30 Apr 2024

Mata Season 2 | Episode 7: Tauranga Moana marks 160 years of struggle, the repeal of 7AA, and the Iwi Chairs forum

From Mata with Mihingarangi Forbes , 5:00 pm on 30 April 2024

We speak to Ngāti Pukenga representative Rahera Ohia about the iwi's Waitangi Tribunal claim over the repeal of section 7AA of the Oranga Tamariki Act, and then panelists Charlie Rahiri and Koro Nicholas discuss what's on the agenda at the upcoming National Iwi Chairs Forum and the 160-year commemoration for the Battle of Pukehinahina.

Rahera Ohia, Koro Nicholas, Charlie Rahiri

Mata Season 2: Episode 7 guests- Rahera Ohia, Koro Nicholas, Charlie Rahiri Photo: Samuel Robinson

Under 7AA, Ngā Pōtiki, Ngāti Pukenga, Waitaha, and Ngai Te Rangi created Te Whakaruruhau at the Ngā Parirau site for Oranga Tamariki in Papamoa, Ngāti Pukenga representative Rahera Ohia said.

"The thing that we really wanted to influence was the practice that they use at that site, particularly in relation to tamariki Māori, but also tamariki more generally.

"Because it's based on the idea that if you bring people's communities in to support them and to help them to guide them, to provide them with advice, then the results for them will be better than they would otherwise have been."

She said it had led to a drop in tamariki ending up in state care.

Ohia said the repeal of the section cast doubt on support for the organisation.

"The repeal of 7AA is creating a sense that the value of heritage and identity is being diminished, and if that's the case, since the early '80s, it's been clear that heritage and identity are critical to success if you're dedicated to improving outcomes for Māori, whether they be health or social outcomes."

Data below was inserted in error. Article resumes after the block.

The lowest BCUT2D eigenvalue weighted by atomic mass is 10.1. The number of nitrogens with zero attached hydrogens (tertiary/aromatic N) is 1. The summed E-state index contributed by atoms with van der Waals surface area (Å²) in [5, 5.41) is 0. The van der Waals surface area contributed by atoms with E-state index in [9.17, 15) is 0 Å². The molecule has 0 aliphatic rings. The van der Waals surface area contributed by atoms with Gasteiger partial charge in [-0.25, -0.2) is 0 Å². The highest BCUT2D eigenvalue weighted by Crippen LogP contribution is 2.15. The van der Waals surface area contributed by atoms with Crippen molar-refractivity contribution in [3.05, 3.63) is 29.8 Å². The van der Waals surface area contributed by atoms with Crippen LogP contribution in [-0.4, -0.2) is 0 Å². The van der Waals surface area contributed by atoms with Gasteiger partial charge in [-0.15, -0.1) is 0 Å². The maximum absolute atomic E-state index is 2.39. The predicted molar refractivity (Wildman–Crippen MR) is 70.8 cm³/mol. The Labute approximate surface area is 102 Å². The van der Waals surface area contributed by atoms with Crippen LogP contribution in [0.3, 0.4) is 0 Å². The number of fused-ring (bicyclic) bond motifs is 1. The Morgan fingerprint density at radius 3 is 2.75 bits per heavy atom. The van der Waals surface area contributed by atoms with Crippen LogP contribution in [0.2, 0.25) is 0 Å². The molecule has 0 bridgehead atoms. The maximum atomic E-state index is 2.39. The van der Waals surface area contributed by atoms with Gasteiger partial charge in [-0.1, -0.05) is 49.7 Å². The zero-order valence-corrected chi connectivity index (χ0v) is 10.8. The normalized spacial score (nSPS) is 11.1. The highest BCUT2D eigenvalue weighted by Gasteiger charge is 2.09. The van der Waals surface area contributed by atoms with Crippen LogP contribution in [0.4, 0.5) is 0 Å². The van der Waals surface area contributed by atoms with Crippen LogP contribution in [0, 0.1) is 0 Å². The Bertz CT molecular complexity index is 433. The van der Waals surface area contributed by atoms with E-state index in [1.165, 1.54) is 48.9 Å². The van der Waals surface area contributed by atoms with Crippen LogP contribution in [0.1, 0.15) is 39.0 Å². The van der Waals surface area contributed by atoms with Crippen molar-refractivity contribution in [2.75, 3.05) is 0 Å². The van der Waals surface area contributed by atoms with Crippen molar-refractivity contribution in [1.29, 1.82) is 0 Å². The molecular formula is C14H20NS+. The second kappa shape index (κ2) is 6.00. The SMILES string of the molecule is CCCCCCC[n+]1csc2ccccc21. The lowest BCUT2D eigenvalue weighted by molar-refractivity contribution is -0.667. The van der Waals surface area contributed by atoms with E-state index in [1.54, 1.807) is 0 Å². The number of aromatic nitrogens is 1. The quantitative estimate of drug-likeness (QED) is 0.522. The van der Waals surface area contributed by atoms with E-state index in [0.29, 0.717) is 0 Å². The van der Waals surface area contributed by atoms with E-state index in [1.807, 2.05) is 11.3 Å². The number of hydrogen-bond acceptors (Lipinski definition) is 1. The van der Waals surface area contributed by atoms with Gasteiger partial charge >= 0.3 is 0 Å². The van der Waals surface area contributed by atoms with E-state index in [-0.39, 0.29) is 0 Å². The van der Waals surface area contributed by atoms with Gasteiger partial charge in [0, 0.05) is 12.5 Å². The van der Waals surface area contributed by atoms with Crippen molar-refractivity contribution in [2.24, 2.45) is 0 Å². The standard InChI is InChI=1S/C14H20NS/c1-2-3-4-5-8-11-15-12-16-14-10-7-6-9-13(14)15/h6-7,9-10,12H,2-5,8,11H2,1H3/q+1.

The Waitangi Tribunal summoned the Minister for Children, Karen Chhour, to appear before it and explain why she intended to repeal a section of the Oranga Tamariki Act.

Ohia expected Chhour to appear, but she did not.

"On the other hand, the evidence that was presented, notwithstanding that she wasn't there, is damning," Ohia said.

"We all have views about whether or not the practices of Oranga Tamariki have worked or not, but the evidence suggests in the case of Māori, it definitely hasn't. So without the assurance of 7AA, I don't know how we move forward."

She questioned if Māori could rely on Māori Development Minister Tama Potaka.

"The only interest I have is whether or not Tama has our back."

Ngāti Ranginui chair Charlie Rahiri said more than 60 iwi leaders were expected to attend the National Iwi Chairs Forum from 1-3 May in Tauranga.

"Some of the hot-potato items obviously are the fast-track legislation, Oranga Tamariki, what's happening in the public sector with Māori-facing roles, and how our people are feeling at the moment.

"It's vitally important that we continue to occupy that space. As we know, colonial amnesia precedes their erasure which can only recover memory by the sheer force of those who never forget. And we must implant that within our people.

"I think it's time to show leadership. Yes, resilience, but also a little bit of whakataukī - about resistance and defiance as well."

Ngāti Hangarau chair Koro Nicholas said there would never be full kotahitanga – instead, it was a vision to work towards.

"It's a noble goal that we should all pursue and Tauranga Moana has been doing that since the institution of the Kiingitanga. So it's something that we can work towards as a motu – Māori and Pākehā."

He said government ministers had been invited, and some said they would attend.

Te Māngai Pāho

Te Māngai Pāho Photo: Te Māngai Pāho

NZ On Air

NZ On Air Photo: NZOA